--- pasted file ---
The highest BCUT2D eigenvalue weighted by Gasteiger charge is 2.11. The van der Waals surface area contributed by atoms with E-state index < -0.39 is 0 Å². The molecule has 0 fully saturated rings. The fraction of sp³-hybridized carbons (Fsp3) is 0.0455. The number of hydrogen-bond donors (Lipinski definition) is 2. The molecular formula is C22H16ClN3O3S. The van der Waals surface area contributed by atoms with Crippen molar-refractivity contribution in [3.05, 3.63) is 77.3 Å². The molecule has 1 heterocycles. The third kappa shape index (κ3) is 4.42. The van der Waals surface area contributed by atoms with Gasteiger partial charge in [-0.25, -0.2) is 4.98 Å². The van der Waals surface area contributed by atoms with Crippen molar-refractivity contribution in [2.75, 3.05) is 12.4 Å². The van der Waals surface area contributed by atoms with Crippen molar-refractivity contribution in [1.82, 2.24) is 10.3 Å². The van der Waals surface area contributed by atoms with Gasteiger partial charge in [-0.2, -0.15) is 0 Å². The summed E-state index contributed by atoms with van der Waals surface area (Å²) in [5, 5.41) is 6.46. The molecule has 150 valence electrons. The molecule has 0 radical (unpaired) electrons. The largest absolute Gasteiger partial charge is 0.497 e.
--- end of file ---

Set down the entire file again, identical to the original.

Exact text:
The highest BCUT2D eigenvalue weighted by Gasteiger charge is 2.11. The van der Waals surface area contributed by atoms with E-state index < -0.39 is 0 Å². The molecule has 0 fully saturated rings. The fraction of sp³-hybridized carbons (Fsp3) is 0.0455. The number of hydrogen-bond donors (Lipinski definition) is 2. The molecular formula is C22H16ClN3O3S. The van der Waals surface area contributed by atoms with Crippen molar-refractivity contribution in [3.05, 3.63) is 77.3 Å². The molecule has 1 heterocycles. The third kappa shape index (κ3) is 4.42. The van der Waals surface area contributed by atoms with Gasteiger partial charge in [-0.25, -0.2) is 4.98 Å². The van der Waals surface area contributed by atoms with Crippen molar-refractivity contribution in [2.75, 3.05) is 12.4 Å². The van der Waals surface area contributed by atoms with Crippen molar-refractivity contribution in [1.82, 2.24) is 10.3 Å². The van der Waals surface area contributed by atoms with Gasteiger partial charge in [-0.2, -0.15) is 0 Å². The summed E-state index contributed by atoms with van der Waals surface area (Å²) in [5, 5.41) is 6.46. The molecule has 150 valence electrons. The molecule has 0 radical (unpaired) electrons. The largest absolute Gasteiger partial charge is 0.497 e.